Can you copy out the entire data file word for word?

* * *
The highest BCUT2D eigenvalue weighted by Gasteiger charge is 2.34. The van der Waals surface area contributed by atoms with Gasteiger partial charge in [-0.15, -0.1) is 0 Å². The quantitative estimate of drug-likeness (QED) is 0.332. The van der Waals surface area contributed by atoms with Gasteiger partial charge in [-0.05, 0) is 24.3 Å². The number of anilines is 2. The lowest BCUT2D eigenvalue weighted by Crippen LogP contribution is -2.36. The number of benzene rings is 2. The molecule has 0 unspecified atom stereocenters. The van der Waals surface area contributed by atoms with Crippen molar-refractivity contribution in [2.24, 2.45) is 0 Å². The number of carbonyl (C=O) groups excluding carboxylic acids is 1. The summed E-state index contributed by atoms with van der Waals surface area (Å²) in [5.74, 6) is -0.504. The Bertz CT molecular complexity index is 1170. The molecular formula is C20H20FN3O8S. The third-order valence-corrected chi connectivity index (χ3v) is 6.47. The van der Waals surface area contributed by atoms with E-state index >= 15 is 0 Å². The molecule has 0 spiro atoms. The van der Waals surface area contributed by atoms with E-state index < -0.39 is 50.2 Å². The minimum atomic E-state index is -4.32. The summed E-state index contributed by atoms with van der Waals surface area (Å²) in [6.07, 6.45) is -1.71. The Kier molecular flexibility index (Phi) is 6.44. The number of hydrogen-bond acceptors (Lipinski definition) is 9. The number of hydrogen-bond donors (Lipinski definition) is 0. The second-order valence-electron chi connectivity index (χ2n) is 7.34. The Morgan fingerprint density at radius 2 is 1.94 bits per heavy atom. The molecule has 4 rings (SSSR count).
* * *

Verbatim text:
The highest BCUT2D eigenvalue weighted by Gasteiger charge is 2.34. The van der Waals surface area contributed by atoms with Gasteiger partial charge in [-0.15, -0.1) is 0 Å². The quantitative estimate of drug-likeness (QED) is 0.332. The van der Waals surface area contributed by atoms with Gasteiger partial charge in [-0.05, 0) is 24.3 Å². The number of anilines is 2. The lowest BCUT2D eigenvalue weighted by Crippen LogP contribution is -2.36. The number of benzene rings is 2. The molecule has 0 unspecified atom stereocenters. The van der Waals surface area contributed by atoms with Crippen molar-refractivity contribution in [2.24, 2.45) is 0 Å². The number of carbonyl (C=O) groups excluding carboxylic acids is 1. The summed E-state index contributed by atoms with van der Waals surface area (Å²) in [5.74, 6) is -0.504. The Bertz CT molecular complexity index is 1170. The molecular formula is C20H20FN3O8S. The third-order valence-corrected chi connectivity index (χ3v) is 6.47. The van der Waals surface area contributed by atoms with E-state index >= 15 is 0 Å². The molecule has 0 spiro atoms. The van der Waals surface area contributed by atoms with E-state index < -0.39 is 50.2 Å². The minimum atomic E-state index is -4.32. The summed E-state index contributed by atoms with van der Waals surface area (Å²) in [6.07, 6.45) is -1.71. The Kier molecular flexibility index (Phi) is 6.44. The number of hydrogen-bond acceptors (Lipinski definition) is 9. The number of hydrogen-bond donors (Lipinski definition) is 0. The second-order valence-electron chi connectivity index (χ2n) is 7.34. The Morgan fingerprint density at radius 2 is 1.94 bits per heavy atom. The molecule has 4 rings (SSSR count).